When I think of what defines postmodern popular music, I place my criteria into two groups: sounds and subject matter. Sonically I think of music that draws on the forms and sounds of the two last great traditions in popular music: rock and hip hop. Topically, I think of the sometimes kitschy, always ironic critique, or maybe just deconstruction, of late capitalism that’s often associated with authors like David Foster Wallace.
The act that has best satisfied me in this way, sonically and topically, would be N*E*R*D. Their very embodiment of postmodernity can best be seen in . . . continue reading, and add your comments
&amp;amp;amp;amp;lt;A HREF=&amp;amp;amp;amp;quot;http://ws.amazon.com/widgets/q?ServiceVersion=20070822&amp;amp;amp;amp;amp;MarketPlace=US&amp;amp;amp;amp;amp;ID=V20070822%2FUS%2Fconversatio07-20%2F8014%2Fca6ec0ee-5127-483d-8cca-26bcd1a4a688&amp;amp;amp;amp;amp;Operation=NoScript&amp;amp;amp;amp;quot;&amp;amp;amp;amp;gt;Amazon.com Widgets&amp;amp;amp;amp;lt;/A&amp;amp;amp;amp;gt;
I’m using the Amazon clips widget to preview J-Live’s new album here. Click on the above box to listen to clips from any one of the album’s tracks.
J-Live has been one of my favorite MCs for going on 7 years now, and I constantly am surprised that more people don’t listen to his music. This guy is like your favorite unknown author . . . for years he’s been making music that’s better than, at least, 90% of all the hip hop out there, and yet the man can’t seem to get more than . . . continue reading, and add your comments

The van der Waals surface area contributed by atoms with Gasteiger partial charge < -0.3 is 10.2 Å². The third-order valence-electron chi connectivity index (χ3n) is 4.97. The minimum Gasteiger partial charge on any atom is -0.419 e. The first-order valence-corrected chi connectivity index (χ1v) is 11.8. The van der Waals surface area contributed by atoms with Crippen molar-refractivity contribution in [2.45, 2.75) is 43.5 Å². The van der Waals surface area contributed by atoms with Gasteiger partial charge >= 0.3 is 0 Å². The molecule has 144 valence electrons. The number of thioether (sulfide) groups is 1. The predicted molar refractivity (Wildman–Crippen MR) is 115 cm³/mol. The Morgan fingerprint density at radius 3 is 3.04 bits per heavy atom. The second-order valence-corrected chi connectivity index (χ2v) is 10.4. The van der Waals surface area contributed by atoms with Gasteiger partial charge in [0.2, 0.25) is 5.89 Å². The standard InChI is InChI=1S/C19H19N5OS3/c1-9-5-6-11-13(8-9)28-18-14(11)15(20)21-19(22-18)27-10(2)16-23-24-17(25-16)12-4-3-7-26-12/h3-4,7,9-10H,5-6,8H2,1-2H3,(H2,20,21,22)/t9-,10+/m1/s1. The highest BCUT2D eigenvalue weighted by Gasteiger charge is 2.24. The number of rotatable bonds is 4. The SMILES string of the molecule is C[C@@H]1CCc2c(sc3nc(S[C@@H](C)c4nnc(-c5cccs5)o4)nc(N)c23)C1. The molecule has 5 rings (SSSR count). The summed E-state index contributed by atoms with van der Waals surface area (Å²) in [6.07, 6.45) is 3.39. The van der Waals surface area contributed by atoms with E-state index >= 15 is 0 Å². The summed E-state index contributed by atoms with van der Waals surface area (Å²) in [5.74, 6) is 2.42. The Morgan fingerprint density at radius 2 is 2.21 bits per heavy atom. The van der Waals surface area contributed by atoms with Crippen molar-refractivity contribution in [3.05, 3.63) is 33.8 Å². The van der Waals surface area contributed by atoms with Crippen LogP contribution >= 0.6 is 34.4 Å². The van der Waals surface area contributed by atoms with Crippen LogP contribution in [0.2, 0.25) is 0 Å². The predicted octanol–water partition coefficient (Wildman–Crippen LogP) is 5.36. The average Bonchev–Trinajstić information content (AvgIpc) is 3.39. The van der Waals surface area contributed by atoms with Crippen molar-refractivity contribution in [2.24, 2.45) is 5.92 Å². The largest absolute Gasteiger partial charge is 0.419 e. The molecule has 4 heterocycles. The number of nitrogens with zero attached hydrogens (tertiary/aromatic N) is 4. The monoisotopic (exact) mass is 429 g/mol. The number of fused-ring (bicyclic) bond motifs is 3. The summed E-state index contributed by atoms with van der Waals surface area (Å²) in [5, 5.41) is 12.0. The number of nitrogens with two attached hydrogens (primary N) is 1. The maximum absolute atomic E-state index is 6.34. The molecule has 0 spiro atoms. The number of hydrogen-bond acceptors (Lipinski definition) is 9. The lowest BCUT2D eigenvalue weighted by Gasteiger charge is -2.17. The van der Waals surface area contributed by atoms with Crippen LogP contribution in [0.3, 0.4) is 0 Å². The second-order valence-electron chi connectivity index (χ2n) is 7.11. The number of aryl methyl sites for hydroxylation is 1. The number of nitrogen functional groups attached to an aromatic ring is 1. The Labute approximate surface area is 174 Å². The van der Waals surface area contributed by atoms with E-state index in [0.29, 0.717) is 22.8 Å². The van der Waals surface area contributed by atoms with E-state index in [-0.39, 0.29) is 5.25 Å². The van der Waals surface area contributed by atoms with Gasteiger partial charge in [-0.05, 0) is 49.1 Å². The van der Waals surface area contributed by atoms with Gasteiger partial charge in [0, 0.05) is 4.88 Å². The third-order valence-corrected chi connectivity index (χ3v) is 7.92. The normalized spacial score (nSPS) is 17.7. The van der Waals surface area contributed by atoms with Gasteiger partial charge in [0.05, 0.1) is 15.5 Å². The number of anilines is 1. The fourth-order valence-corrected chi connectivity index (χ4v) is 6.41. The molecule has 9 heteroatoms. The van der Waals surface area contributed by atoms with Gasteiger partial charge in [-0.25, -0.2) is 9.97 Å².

It just doesn’t get much better than this. Wait, of course, for the last 8 words.
Here’s a classic for you all.
Now this is what its all about–a rapper whose name is a literary reference. That’s nice.
I’m a pretty big fan of Little Brother and, since Edgar Allen Floe is a part of their crew (also known as the Justus League), I figured I’d give his album Floe Almighty: The Remixture a shot. Turns out it’s pretty nice. The track featured on this post isn’t my personal favorite off the album (I couldn’t find that one in the public domain), but this is a pretty good track. . . . continue reading, and add your comments
Now that he’s had as many number 1 albums as Elvis, people are finally beginning to recognize the kid of cultural force that Jay-Z represents. You can argue whether he’s the MC that deserves all this attention, but it’s pretty clear to me that American Gangster is his best album in years. It might be the best thing he’s released since his very first album, Reasonable Doubt. "No Hook" is one of the best tracks on this album.